TikTok is part of China’s cognitive warfare campaign

Militaries are racing to develop weapons that could one day directly assault or disable human minds. We ignore this broader context at our peril.

‘The fight for our minds demands a comprehensive, long-term strategy.’ Photograph: Olivier Douliery/AFP/Getty Images

Foreign biometric data collection on Americans is increasing, with users unwittingly providing facial recognition data through TikTok’s filters and games. But the current focus on TikTok shouldn’t blind us to the collection of sensitive biometric data by China through other technology it has deployed in the United States. One example is the Flowtime device, a neurotechnology headset used by many Americans for meditation, gaming and other purposes, produced by Hangzhou Enter Electronic Technology Co, Ltd (“Entertech”), a Chinese-based company. Entertech has also sold tens of thousands of helmets fitted with EEG (Electroencephalography) sensors to the State Grid Corporation of China – a Chinese state-owned electric utility corporation – so it can measure its workers’ fatigue and other brainwave activities in real time on the job. Entertech has accumulated millions of raw EEG data recordings from individuals across the world, along with personal information and device and app usage by those individuals.

The most alarming aspect of cognitive warfare is the development of brain control weaponry. Chinese National Natural Science Foundation-funded scientists have urged China to invest in military brain science (MBS), researching the damaging effects of various weapons on brain tissues and the development of brainwave interference and infrasound weapons. The brain, they argue, is the “‘headquarters’ of the human body” and weapons “[p]recisely attacking the ‘headquarters’” will soon become “one of the most effective strategies for determining victory or defeat in the battlefield”. While the US intelligence community has recently discounted the possibility that Havana Syndrome was caused by a foreign adversary, the US military has been testing pulsed energy on animals to attempt to replicate Havana Syndrome effects.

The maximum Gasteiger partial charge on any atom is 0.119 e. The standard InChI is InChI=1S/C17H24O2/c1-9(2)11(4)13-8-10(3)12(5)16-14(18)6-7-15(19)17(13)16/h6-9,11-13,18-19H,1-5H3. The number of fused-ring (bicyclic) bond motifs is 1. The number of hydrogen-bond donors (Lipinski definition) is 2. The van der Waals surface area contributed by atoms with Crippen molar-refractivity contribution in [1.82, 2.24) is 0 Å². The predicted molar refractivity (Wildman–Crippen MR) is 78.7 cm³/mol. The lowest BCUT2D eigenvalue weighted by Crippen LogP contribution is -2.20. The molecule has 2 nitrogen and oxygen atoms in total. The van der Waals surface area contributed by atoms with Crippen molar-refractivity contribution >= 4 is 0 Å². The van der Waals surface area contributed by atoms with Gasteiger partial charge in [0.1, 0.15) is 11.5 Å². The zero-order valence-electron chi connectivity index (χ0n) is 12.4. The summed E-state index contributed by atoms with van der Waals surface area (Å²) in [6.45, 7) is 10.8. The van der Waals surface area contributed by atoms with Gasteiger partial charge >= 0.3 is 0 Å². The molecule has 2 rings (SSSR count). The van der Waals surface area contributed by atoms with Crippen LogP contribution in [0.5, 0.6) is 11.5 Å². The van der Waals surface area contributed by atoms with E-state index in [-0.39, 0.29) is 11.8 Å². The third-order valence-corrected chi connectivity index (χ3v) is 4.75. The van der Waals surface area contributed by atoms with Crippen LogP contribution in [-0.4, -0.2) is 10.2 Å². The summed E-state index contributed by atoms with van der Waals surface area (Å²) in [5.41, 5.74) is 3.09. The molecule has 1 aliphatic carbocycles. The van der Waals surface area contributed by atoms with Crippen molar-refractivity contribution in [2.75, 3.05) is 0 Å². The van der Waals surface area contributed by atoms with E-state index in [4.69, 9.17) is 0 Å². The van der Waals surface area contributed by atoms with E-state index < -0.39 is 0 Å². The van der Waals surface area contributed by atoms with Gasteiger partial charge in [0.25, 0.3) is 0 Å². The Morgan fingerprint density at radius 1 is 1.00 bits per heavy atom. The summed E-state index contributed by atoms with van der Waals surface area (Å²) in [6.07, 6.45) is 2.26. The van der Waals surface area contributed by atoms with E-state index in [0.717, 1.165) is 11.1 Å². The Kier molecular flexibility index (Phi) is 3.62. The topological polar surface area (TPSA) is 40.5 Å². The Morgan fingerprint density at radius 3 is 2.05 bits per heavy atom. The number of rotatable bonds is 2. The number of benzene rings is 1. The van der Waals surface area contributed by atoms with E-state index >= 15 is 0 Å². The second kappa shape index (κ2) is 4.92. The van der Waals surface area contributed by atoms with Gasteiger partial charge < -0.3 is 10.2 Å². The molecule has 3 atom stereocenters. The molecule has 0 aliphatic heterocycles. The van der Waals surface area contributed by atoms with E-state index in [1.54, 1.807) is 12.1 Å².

Addressing cognitive warfare requires a multifaceted approach that goes beyond banning apps like TikTok. We need to move quickly to secure global rights and norms to individuals that secure their right to cognitive liberty, and ensure individuals are entitled the right to mental privacy, freedom of thought, and self-determination over our brains and mental experiences.

We also need to raise public awareness of the risks associated with digital platforms and neurotechnology devices by giving the public concrete information about the risks to themselves and national security. Educating users about potential dangers and promoting digital literacy will empower individuals to make informed decisions about their online presence and the devices they use.

The fight for our minds demands a comprehensive, long-term strategy that combines rights, policy, technology, education and international cooperation. Encouraging open dialogue and transparency among governments, the private sector and citizens will foster trust and facilitate collective understanding of the battle for our brains. By acting now, we can build a robust defense against ever-evolving threats to our cognitive liberty and the integrity of our nation, securing the foundations of the right to think freely for future generations.

  • Nita Farahany is the author of The Battle for Your Brain: Defending Your Right to Think Freely in the Age of Neurotechnology (St Martin’s Press 2023) and the Robinson O Everett professor of law and philosophy at Duke University.

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